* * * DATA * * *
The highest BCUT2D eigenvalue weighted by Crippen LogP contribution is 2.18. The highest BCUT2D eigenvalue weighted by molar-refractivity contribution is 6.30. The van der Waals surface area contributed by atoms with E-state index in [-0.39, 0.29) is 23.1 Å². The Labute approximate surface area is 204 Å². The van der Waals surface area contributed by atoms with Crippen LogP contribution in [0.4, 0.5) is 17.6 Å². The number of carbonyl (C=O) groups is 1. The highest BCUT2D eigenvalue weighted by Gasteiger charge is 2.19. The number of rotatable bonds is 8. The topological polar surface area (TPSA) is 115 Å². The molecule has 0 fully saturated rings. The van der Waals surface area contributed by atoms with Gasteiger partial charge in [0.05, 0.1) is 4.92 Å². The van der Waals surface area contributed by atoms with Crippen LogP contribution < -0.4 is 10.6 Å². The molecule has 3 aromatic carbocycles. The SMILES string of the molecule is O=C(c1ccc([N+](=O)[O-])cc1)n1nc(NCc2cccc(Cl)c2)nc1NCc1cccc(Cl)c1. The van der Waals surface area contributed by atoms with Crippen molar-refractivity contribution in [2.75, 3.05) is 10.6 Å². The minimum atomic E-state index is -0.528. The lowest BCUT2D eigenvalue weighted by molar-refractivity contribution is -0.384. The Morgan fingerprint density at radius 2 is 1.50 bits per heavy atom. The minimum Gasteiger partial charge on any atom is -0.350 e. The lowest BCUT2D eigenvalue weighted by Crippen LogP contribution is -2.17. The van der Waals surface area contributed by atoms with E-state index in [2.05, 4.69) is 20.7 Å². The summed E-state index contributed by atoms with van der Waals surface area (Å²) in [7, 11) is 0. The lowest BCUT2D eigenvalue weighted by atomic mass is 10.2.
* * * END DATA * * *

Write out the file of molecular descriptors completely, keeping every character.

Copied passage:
The highest BCUT2D eigenvalue weighted by Crippen LogP contribution is 2.18. The highest BCUT2D eigenvalue weighted by molar-refractivity contribution is 6.30. The van der Waals surface area contributed by atoms with E-state index in [-0.39, 0.29) is 23.1 Å². The Labute approximate surface area is 204 Å². The van der Waals surface area contributed by atoms with Crippen LogP contribution in [0.4, 0.5) is 17.6 Å². The number of carbonyl (C=O) groups is 1. The highest BCUT2D eigenvalue weighted by Gasteiger charge is 2.19. The number of rotatable bonds is 8. The topological polar surface area (TPSA) is 115 Å². The molecule has 0 fully saturated rings. The van der Waals surface area contributed by atoms with Gasteiger partial charge in [0.05, 0.1) is 4.92 Å². The van der Waals surface area contributed by atoms with Crippen LogP contribution < -0.4 is 10.6 Å². The molecule has 3 aromatic carbocycles. The SMILES string of the molecule is O=C(c1ccc([N+](=O)[O-])cc1)n1nc(NCc2cccc(Cl)c2)nc1NCc1cccc(Cl)c1. The van der Waals surface area contributed by atoms with Crippen molar-refractivity contribution in [2.75, 3.05) is 10.6 Å². The minimum atomic E-state index is -0.528. The lowest BCUT2D eigenvalue weighted by molar-refractivity contribution is -0.384. The Morgan fingerprint density at radius 2 is 1.50 bits per heavy atom. The minimum Gasteiger partial charge on any atom is -0.350 e. The lowest BCUT2D eigenvalue weighted by Crippen LogP contribution is -2.17. The van der Waals surface area contributed by atoms with E-state index in [2.05, 4.69) is 20.7 Å². The summed E-state index contributed by atoms with van der Waals surface area (Å²) in [7, 11) is 0. The lowest BCUT2D eigenvalue weighted by atomic mass is 10.2.